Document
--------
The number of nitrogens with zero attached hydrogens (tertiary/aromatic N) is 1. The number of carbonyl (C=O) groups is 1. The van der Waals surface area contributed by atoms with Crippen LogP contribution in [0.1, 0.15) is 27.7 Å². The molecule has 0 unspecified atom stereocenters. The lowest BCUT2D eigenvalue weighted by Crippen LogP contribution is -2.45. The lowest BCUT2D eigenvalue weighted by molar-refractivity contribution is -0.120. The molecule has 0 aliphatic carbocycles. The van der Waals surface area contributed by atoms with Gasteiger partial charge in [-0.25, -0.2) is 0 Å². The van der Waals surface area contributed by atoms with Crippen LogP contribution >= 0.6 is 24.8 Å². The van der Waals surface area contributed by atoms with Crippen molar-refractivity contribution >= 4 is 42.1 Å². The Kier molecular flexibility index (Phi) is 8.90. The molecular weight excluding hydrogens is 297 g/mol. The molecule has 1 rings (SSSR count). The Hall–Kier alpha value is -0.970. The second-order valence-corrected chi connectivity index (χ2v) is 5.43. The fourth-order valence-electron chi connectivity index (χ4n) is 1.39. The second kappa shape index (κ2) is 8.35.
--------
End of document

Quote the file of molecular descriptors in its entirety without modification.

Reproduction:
The number of nitrogens with zero attached hydrogens (tertiary/aromatic N) is 1. The number of carbonyl (C=O) groups is 1. The van der Waals surface area contributed by atoms with Crippen LogP contribution in [0.1, 0.15) is 27.7 Å². The molecule has 0 unspecified atom stereocenters. The lowest BCUT2D eigenvalue weighted by Crippen LogP contribution is -2.45. The lowest BCUT2D eigenvalue weighted by molar-refractivity contribution is -0.120. The molecule has 0 aliphatic carbocycles. The van der Waals surface area contributed by atoms with Gasteiger partial charge in [-0.25, -0.2) is 0 Å². The van der Waals surface area contributed by atoms with Crippen LogP contribution >= 0.6 is 24.8 Å². The van der Waals surface area contributed by atoms with Crippen molar-refractivity contribution >= 4 is 42.1 Å². The Kier molecular flexibility index (Phi) is 8.90. The molecular weight excluding hydrogens is 297 g/mol. The molecule has 1 rings (SSSR count). The Hall–Kier alpha value is -0.970. The second-order valence-corrected chi connectivity index (χ2v) is 5.43. The fourth-order valence-electron chi connectivity index (χ4n) is 1.39. The second kappa shape index (κ2) is 8.35.